As a parent, you become accustomed to the sounds of your children. With our two boys, we have quite a few sounds that frequent the halls of our home. The hysterical laughter that turns into crying because some type of play went too far. The thud followed by silence and then a sad wail that indicates someone was pushed to the ground but isn’t really hurt. The nasal whine at the unfairness of something the other child has done or something he possesses. These, and many more, are familiar to us. We know not to leap into action at hearing them. We try and let the boys settle as many of their own problems as they can before we step in. But there is one sound that is very infrequent in our lives, and yet we know as intimately as our own reflections. It is a sound that requires immediate attention.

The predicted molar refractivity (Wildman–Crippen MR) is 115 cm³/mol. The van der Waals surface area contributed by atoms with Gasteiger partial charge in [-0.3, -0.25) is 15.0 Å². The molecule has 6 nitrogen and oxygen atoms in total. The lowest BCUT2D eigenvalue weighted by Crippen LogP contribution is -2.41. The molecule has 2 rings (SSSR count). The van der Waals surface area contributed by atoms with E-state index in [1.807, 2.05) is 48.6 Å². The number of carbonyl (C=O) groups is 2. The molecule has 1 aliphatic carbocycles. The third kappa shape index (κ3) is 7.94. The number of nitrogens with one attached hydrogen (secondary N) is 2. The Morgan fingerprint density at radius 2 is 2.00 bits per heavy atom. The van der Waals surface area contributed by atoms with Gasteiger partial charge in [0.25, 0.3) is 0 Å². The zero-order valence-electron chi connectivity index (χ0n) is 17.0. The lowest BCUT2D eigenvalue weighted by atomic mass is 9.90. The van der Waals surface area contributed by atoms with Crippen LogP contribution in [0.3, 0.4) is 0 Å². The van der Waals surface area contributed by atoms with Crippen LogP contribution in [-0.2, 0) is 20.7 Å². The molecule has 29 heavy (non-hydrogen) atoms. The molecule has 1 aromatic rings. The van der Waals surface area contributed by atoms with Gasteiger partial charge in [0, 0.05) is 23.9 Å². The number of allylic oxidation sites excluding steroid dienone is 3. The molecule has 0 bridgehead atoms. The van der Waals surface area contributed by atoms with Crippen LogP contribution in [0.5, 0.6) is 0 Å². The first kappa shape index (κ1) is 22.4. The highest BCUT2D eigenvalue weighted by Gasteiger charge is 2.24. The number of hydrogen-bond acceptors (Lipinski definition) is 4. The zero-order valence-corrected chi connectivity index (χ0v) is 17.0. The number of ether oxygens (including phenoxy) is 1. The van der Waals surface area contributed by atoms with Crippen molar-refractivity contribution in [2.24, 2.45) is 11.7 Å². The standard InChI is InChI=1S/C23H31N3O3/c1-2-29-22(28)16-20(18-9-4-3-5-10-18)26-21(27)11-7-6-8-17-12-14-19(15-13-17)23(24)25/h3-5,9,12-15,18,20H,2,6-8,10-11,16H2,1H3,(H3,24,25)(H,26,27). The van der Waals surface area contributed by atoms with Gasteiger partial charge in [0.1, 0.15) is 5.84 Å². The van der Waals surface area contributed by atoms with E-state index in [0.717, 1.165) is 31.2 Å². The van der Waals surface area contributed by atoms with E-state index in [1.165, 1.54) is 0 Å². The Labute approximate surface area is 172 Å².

My wife and I were sitting on the couch this weekend when we heard this particular sound. A blood curdling screech, shrill as a fire alarm, filled with fear. Something was truly wrong. I flew from the couch and dashed towards the room where our sons were playing. My oldest, the eight-year-old, came stumbling out of the room with terror etched on his face. He held his finger up to show me. It was covered in blood. My mind raced at the possibilities… his brother bit him, he fell and snapped it in half, they were playing with some kind of blade and he cut the tip off… but before I could ask what exactly had happened, my son shouted some very scary words. “He’s bleeding!”